mushrooming in central europe.

 

they asked me about this one and the other one

 

had a seen them ?

 

and they left w quite a haul of mushrooms that would 

 

otherwise , have been recycled , for the next year.

 

Ive seen groups of button ( brown ones ) in the fields 

 

w/o many trees , but chose to leave them a long.

 

as I had a wood stove , and got ' fresh ' logs back then

 

I got very close to getting mushroom plugs

 

for those fresh logs. 

 

Im fine w what's at MarketBasket 

 

these days.

Edited by rotuts (log)
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On 10/10/2022 at 7:38 PM, Senior Sea Kayaker said:

Out for a short hike this morning and found these:

 

DSCN0345.thumb.JPG.d16a0ba41189a489bdccfbf24b737f8d.JPG

 

 

 

That one looked absolutely flawless! I definitely need to make a last ditch effort to find some Boletes next weekend. For the past couple of weeks I've been focusing on Craterellus tubaeformis.

 

image.png.399c78a8f48e10398ad0f205a1d35119.png

 

Sunday's trip resulted in 1,4 kg cleaned mushrooms, including a few Craterellus lutescens, but I could easily have picked twice or three times that amount.


image.thumb.png.18f7ce8848c8318fca821c93dbb9b0bc.png

 

I also picked a few Hydnum repandum a copule of weeks ago:

 

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That's a pretty high number for 30 days in essentially the area of one state. There is no verified mention of what mushrooms were eaten But it stands to reason that if there's been rain lately during the late summer and fall months, there will be a variety of fruiting shrooms that may not be easily identified by amateur foragers. 

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11 hours ago, gfweb said:

 

Given it's a children's hospital, presumably the victims were kids. Schools and parents need to be more aware of potential problems and educate the kids. Chances are, as the article hints, the kids were looking for psychedelic mushrooms. Even more risky.

...your dancing child with his Chinese suit.

 

The Kitchen Scale Manifesto

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1 hour ago, liuzhou said:

 

Given it's a children's hospital, presumably the victims were kids. Schools and parents need to be more aware of potential problems and educate the kids. Chances are, as the article hints, the kids were looking for psychedelic mushrooms. Even more risky.

I think poison centres are often operated from children’s hospitals because children are usually most likely to be poisoned by all kinds of means. I do not think it indicates that the victims of mushroom poisoning were necessarily children. Reading the article I get the impression that the victims were adults.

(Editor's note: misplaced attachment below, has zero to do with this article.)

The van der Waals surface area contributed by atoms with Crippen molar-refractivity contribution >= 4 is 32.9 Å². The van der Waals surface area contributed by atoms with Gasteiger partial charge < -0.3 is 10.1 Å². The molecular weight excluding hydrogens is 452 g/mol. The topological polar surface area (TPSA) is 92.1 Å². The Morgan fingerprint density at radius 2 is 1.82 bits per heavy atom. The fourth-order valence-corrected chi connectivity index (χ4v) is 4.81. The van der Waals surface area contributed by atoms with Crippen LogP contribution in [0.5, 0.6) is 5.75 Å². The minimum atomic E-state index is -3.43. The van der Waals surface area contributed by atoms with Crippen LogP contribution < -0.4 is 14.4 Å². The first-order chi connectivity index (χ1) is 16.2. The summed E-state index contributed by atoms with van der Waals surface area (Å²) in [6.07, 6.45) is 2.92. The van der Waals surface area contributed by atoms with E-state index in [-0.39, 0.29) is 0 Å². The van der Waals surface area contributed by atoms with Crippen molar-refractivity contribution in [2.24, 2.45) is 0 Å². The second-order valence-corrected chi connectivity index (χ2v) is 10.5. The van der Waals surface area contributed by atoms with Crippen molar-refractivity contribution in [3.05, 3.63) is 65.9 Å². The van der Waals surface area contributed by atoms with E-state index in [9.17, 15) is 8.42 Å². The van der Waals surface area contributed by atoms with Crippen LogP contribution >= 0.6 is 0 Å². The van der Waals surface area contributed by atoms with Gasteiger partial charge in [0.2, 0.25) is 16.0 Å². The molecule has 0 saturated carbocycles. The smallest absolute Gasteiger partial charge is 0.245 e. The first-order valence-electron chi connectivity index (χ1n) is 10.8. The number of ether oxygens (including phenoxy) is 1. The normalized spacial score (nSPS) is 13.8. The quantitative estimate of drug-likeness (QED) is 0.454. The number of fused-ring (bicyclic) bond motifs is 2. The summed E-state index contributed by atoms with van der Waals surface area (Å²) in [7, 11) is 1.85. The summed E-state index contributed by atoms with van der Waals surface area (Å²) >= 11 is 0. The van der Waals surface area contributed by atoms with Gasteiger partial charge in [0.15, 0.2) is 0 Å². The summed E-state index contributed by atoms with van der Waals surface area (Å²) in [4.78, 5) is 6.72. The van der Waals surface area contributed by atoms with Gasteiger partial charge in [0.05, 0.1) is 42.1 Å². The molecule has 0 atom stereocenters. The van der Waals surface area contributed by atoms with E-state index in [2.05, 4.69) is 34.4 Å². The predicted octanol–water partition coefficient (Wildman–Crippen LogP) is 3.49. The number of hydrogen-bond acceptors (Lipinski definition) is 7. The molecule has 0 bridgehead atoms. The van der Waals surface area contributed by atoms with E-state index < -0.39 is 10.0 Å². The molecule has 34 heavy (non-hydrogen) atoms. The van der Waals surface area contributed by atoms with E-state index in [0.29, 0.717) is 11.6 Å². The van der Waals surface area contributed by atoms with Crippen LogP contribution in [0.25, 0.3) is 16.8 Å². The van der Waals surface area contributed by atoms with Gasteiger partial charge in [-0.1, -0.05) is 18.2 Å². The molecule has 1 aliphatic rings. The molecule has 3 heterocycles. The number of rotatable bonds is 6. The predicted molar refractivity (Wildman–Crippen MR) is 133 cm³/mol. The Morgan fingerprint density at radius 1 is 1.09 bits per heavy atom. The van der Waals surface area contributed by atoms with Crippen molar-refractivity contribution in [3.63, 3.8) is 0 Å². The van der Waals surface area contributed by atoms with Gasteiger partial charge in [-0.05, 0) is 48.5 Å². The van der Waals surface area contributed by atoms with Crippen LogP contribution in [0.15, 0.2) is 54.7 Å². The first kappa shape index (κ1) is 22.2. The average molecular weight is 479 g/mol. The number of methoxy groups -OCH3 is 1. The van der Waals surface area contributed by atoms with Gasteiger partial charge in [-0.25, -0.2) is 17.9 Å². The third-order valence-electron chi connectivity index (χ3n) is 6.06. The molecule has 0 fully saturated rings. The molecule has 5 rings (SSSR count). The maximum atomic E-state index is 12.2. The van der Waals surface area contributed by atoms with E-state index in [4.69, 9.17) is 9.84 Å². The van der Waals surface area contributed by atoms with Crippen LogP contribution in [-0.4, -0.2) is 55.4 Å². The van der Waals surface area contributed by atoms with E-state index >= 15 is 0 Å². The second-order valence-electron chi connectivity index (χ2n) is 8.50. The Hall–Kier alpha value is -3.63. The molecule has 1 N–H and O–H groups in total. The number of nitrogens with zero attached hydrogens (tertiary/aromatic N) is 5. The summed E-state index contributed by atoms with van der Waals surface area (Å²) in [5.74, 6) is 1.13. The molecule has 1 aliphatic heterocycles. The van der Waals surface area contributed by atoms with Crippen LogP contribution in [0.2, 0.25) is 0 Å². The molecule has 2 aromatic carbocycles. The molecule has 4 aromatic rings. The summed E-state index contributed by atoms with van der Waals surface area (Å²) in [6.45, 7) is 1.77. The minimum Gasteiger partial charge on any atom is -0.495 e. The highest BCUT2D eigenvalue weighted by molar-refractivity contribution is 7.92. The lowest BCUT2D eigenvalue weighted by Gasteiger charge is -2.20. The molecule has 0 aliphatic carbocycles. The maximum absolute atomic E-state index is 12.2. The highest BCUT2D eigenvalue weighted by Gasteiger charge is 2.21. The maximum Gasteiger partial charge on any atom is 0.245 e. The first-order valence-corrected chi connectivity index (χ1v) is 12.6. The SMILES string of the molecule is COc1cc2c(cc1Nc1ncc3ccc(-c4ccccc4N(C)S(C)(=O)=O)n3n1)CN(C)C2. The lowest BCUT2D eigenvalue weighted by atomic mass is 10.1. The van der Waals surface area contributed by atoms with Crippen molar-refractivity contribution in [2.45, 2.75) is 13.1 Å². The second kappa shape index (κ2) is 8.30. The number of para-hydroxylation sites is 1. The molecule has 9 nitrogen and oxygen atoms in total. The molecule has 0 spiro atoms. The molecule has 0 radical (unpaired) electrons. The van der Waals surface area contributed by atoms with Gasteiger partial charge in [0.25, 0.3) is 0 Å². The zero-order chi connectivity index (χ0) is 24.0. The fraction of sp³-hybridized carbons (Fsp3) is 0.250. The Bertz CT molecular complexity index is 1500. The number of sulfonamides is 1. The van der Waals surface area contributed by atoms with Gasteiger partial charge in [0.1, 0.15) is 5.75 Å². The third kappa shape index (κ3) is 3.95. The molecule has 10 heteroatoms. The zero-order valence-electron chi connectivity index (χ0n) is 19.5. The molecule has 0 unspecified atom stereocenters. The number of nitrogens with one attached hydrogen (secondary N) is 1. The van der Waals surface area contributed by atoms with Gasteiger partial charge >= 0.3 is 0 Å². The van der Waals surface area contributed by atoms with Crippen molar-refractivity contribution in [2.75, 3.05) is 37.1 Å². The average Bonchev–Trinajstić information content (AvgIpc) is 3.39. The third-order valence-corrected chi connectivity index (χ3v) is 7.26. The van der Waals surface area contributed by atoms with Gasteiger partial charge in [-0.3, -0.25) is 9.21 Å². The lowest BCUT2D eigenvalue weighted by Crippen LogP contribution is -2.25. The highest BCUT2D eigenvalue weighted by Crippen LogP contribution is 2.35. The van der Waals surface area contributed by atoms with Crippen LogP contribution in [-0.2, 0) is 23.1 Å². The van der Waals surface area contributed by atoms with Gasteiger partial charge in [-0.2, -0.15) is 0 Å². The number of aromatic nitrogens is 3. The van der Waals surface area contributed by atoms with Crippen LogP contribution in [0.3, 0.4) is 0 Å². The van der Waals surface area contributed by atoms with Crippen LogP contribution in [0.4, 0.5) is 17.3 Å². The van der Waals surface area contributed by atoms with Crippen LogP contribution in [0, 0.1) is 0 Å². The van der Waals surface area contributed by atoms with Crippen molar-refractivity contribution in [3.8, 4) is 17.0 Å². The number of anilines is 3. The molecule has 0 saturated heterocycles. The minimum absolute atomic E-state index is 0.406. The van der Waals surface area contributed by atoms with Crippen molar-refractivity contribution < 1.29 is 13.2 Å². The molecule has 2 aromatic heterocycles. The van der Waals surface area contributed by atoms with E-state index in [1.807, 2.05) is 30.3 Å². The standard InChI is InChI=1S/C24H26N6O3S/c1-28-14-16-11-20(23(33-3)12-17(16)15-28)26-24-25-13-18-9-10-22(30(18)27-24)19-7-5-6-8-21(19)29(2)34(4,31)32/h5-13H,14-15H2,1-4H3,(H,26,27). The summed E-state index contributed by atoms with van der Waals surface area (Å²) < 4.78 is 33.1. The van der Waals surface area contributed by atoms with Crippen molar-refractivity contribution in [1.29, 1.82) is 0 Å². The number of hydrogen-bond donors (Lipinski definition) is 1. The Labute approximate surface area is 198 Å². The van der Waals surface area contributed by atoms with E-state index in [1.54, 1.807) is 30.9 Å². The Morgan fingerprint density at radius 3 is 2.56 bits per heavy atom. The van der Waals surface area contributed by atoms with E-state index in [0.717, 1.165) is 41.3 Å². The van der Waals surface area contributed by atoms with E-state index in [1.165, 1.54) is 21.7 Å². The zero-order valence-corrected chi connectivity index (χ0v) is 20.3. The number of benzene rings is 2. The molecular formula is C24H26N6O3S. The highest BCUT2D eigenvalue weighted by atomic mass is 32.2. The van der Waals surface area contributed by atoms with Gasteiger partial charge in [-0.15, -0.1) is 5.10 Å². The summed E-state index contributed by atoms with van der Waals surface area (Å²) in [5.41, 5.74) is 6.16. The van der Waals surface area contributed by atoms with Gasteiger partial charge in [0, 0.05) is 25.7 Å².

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Anna Nielsen aka "Anna N"

...I just let people know about something I made for supper that they might enjoy, too. That's all it is. (Nigel Slater)

"Cooking is about doing the best with what you have . . . and succeeding." John Thorne

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8 minutes ago, Anna N said:

I think poison centres are often operated from children’s hospitals because children are usually most likely to be poisoned by all kinds of means.

 

That, I didn't know. That said, the only reference I can see to age in the article specificies young people looking for hallucinogenics.

...your dancing child with his Chinese suit.

 

The Kitchen Scale Manifesto

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But everybody knows that you need some amanita virosa to put in your Coq au Nyquill

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"A fool", he said, "would have swallowed it". Samuel Johnson

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59 minutes ago, liuzhou said:

 

That, I didn't know. That said, the only reference I can see to age in the article specificies young people looking for hallucinogenics.

You are correct that the only specific reference is to young people and hallucinogenic mushrooms. However, I find that most news sources clearly identify victims as children rather than including them as people. Hence my assumption. 

Anna Nielsen aka "Anna N"

...I just let people know about something I made for supper that they might enjoy, too. That's all it is. (Nigel Slater)

"Cooking is about doing the best with what you have . . . and succeeding." John Thorne

Our 2012 (Kerry Beal and me) Blog

My 2004 eG Blog

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  • 3 weeks later...

I went for a long hike from my porch yesterday headed inland. I was foraging however I only returned with some spearmint and dwarf apples.

Some of our post Fiona clean-up:

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One of the big jobs was clearing this section of our trail:

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The trail was reasonably clear from then on. One still has to be wary as there are trees and limbs still to come down.

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Edited by Senior Sea Kayaker (log)